It is an A6, per­fect bound, lim­ited edi­tion pamph­let prin­ted on a Riso­graph sten­cil duplic­at­or, using soy based solvent free ink on 100% recycled paper from sus­tain­able sources.

Issue 1 comes in 3 lim­ited edi­tions of 50 cop­ies each in the fol­low­ing col­oured cov­ers; Man­dar­in, Stone and Ver­mil­lion.

Big thanks to Mark Lloyd for allow­ing Table­G­lock Press to use ‘three fear registers of arti­fi­cial real­ity’ as the front cov­er art­work.

Type­set­ting and prep by John Hawkins.
Prin­ted by Pic­to­gram Stu­dio.

Pub­lished by Table­G­lock Press and edited by Simon McCor­mack and Paul Hawkins.

Issue 1 is avail­able to pur­chase at a sug­ges­ted dona­tion of £4.00 + p&p to any­where in the world and from some selec­ted out­lets in Bournemouth and Lon­don.

The fol­low­ing two tabs change con­tent below.
Lana Bell

Lana Bell

Author / Poetry Edit­or at I Am Hip-Hop
Lana Bell, is an eight­een year old Lon­don­er who is based in Bris­tol. She is an emer­ging Spoken Word Artist, and the Poetry Edit­or for I Am Hip-Hop Magazine. She has been writ­ing for a dec­ade; though she has only been per­form­ing on from the age of fif­teen. She got into Hip-Hop music at four­teen, and she found a massive interest in Old Skl Sounds and the out­let that Hip-Hop music offered her.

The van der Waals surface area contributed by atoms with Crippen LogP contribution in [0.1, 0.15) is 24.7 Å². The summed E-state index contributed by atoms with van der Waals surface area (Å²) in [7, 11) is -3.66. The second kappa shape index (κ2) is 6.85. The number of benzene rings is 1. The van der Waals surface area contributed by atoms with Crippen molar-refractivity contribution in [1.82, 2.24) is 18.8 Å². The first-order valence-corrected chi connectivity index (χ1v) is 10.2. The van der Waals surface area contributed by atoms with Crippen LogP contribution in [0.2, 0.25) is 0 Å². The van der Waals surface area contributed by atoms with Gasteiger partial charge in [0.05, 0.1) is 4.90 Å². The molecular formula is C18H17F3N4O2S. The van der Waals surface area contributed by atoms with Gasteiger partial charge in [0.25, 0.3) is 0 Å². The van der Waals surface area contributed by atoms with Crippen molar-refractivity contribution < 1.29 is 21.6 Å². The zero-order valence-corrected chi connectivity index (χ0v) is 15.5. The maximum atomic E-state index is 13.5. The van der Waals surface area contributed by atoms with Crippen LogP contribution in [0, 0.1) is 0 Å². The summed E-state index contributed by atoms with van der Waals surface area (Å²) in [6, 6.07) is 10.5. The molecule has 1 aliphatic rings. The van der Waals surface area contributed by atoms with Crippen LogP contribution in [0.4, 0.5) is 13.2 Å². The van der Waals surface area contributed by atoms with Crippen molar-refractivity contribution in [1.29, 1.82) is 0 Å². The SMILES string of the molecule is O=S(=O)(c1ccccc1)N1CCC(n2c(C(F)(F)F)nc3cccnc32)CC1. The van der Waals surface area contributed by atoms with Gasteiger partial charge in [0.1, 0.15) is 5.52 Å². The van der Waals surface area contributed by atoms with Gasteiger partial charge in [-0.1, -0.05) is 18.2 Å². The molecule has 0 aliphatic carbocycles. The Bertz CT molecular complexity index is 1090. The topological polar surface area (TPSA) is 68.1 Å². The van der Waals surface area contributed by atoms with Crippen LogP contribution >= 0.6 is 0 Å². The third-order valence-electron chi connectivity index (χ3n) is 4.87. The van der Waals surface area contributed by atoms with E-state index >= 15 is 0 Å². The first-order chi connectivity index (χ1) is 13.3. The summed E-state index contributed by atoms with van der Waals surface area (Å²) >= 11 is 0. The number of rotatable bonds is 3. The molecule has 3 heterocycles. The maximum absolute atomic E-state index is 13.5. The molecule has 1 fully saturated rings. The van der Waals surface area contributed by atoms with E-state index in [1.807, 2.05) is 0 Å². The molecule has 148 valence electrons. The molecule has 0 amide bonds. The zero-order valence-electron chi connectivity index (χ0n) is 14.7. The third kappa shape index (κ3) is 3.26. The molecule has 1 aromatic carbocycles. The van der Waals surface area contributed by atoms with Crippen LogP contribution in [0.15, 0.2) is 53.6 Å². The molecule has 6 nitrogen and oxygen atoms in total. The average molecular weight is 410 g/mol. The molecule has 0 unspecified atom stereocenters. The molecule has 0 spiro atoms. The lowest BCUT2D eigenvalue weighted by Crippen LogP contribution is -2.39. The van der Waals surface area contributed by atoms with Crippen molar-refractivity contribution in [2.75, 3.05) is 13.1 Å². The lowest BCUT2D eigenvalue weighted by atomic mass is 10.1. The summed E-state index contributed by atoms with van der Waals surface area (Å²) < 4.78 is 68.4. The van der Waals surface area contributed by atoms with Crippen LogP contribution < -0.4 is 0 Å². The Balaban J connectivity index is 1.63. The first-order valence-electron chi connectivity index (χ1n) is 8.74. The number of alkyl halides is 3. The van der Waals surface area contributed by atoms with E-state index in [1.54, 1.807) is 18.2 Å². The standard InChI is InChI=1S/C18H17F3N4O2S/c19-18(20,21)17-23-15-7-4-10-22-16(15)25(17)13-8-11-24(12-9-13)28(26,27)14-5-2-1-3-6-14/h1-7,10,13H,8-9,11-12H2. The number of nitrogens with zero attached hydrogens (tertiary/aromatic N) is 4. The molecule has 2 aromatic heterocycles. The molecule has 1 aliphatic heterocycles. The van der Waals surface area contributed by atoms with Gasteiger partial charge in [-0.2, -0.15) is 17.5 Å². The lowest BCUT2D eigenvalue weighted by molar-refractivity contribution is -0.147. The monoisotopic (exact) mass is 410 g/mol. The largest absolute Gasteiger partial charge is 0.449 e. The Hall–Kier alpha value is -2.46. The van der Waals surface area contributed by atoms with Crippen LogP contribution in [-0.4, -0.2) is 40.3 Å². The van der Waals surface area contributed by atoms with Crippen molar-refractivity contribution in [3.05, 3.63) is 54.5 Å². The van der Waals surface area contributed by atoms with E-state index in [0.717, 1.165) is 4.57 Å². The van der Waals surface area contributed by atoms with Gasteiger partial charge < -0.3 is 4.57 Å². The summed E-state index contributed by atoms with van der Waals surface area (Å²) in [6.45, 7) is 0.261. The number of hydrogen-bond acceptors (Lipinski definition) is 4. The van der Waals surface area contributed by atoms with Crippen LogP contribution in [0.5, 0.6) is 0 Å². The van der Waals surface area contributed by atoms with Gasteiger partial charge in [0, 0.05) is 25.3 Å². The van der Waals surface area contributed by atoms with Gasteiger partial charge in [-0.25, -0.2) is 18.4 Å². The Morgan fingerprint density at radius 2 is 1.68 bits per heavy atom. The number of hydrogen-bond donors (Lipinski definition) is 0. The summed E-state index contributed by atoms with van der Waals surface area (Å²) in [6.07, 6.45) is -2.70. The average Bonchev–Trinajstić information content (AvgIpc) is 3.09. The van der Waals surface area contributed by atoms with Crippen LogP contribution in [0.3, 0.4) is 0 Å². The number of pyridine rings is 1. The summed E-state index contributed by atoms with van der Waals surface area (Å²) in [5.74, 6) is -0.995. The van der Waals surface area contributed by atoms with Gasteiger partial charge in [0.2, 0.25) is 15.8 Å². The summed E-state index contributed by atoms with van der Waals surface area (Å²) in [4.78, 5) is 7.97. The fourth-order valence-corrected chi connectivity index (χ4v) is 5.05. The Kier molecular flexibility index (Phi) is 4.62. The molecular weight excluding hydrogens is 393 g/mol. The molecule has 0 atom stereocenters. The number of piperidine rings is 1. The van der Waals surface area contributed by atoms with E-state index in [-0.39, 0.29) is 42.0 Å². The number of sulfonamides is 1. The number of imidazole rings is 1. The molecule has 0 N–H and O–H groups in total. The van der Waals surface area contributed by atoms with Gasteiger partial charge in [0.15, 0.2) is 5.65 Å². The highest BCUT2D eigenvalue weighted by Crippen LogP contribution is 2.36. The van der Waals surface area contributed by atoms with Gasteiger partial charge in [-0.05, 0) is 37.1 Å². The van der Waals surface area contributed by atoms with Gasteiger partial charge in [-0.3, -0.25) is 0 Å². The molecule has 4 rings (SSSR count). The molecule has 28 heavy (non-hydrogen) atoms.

About Lana Bell

Lana Bell
Lana Bell, is an eighteen year old Londoner who is based in Bristol. She is an emerging Spoken Word Artist, and the Poetry Editor for I Am Hip-Hop Magazine. She has been writing for a decade; though she has only been performing on from the age of fifteen. She got into Hip-Hop music at fourteen, and she found a massive interest in Old Skl Sounds and the outlet that Hip-Hop music offered her.